anyway to give extra parameter to an existing function?

Discussion in 'C++' started by Dave, Apr 23, 2007.

  1. Dave

    Dave Guest

    I am using some recipes to do some calculation. But there are
    situation that I need to give extra parameters to the existing
    function. For example, the recipe has a function called:
    foo (int x, int y)
    But now I want to give another parameter, say, float z.
    One way is I just change the recipe function to accept 3 parameters,
    but I think there should be a more elegant way to do that. Because I
    don't want to mess up the existing library/functions.


    Thanks,
    Dave
    Dave, Apr 23, 2007
    #1
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  2. Dave wrote:
    > I am using some recipes to do some calculation. But there are
    > situation that I need to give extra parameters to the existing
    > function.


    What for?

    > For example, the recipe has a function called:
    > foo (int x, int y)
    > But now I want to give another parameter, say, float z.


    Why? What does the function need it for?

    > One way is I just change the recipe function to accept 3 parameters,
    > but I think there should be a more elegant way to do that.


    What's inelegant about changing the function?

    > Because I
    > don't want to mess up the existing library/functions.


    If the function isn't changed (messed up), what is the point of
    giving it an extra argument? If the argument is not used, why
    bother passing it in?

    V
    --
    Please remove capital 'A's when replying by e-mail
    I do not respond to top-posted replies, please don't ask
    Victor Bazarov, Apr 23, 2007
    #2
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  3. Dave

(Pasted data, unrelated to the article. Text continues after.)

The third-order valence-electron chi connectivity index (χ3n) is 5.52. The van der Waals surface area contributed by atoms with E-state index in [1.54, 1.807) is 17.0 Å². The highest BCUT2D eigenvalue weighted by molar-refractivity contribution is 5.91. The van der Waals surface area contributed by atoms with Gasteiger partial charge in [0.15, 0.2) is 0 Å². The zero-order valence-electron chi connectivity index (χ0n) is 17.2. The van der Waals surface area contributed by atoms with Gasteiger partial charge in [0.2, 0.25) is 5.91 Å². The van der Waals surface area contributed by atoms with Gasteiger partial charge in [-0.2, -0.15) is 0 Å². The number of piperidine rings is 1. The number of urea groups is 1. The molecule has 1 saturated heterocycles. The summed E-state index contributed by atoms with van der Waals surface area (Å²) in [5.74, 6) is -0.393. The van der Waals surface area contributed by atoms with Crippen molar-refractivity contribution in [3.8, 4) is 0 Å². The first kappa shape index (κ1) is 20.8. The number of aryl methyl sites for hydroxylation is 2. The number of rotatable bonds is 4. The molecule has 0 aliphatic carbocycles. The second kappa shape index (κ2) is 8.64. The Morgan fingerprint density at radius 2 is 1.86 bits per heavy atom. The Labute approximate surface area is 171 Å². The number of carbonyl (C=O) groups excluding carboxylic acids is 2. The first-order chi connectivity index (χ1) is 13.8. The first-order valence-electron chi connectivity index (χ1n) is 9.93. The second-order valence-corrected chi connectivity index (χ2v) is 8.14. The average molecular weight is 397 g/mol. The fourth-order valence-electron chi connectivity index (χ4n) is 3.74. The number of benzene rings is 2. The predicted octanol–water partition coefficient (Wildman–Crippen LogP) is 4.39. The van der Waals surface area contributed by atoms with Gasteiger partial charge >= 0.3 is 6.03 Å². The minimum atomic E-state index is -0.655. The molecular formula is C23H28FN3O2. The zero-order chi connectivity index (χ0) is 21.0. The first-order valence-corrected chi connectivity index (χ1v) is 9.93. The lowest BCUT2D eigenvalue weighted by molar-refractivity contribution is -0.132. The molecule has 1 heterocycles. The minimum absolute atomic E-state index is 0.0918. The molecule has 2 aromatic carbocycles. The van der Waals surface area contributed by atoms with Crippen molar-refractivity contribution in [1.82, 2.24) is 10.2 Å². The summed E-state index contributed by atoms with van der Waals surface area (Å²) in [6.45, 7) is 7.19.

Default User Guest

    Dave wrote:

    > I am using some recipes to do some calculation. But there are
    > situation that I need to give extra parameters to the existing
    > function. For example, the recipe has a function called:
    > foo (int x, int y)
    > But now I want to give another parameter, say, float z.
    > One way is I just change the recipe function to accept 3 parameters,
    > but I think there should be a more elegant way to do that. Because I
    > don't want to mess up the existing library/functions.


    Overload it.




    Brian
    Default User, Apr 23, 2007
    #3
  4. Dave wrote:
    > I am using some recipes to do some calculation. But there are
    > situation that I need to give extra parameters to the existing
    > function. For example, the recipe has a function called:
    > foo (int x, int y)
    > But now I want to give another parameter, say, float z.
    > One way is I just change the recipe function to accept 3 parameters,
    > but I think there should be a more elegant way to do that. Because I
    > don't want to mess up the existing library/functions.
    >


    two ways :

    ---- way 1 --------
    void foo( int x, int y, int z = 0 ) // add a new default parameter
    {
    }

    ---- way 2 --------

    void foo( int x, int y )
    {
    }

    void foo( int x, int y, int z ) // overload foo with 3rd paramteter
    {
    }
    -------------------

    way 2 is binary compatible if foo is in a library or such.
    Gianni Mariani, Apr 23, 2007
    #4
  5. Dave

    Dave Guest

    On Apr 23, 4:10 pm, Gianni Mariani <> wrote:
    > Dave wrote:
    > > I am using some recipes to do some calculation. But there are
    > > situation that I need to give extra parameters to the existing
    > > function. For example, the recipe has a function called:
    > > foo (int x, int y)
    > > But now I want to give another parameter, say, float z.
    > > One way is I just change the recipe function to accept 3 parameters,
    > > but I think there should be a more elegant way to do that. Because I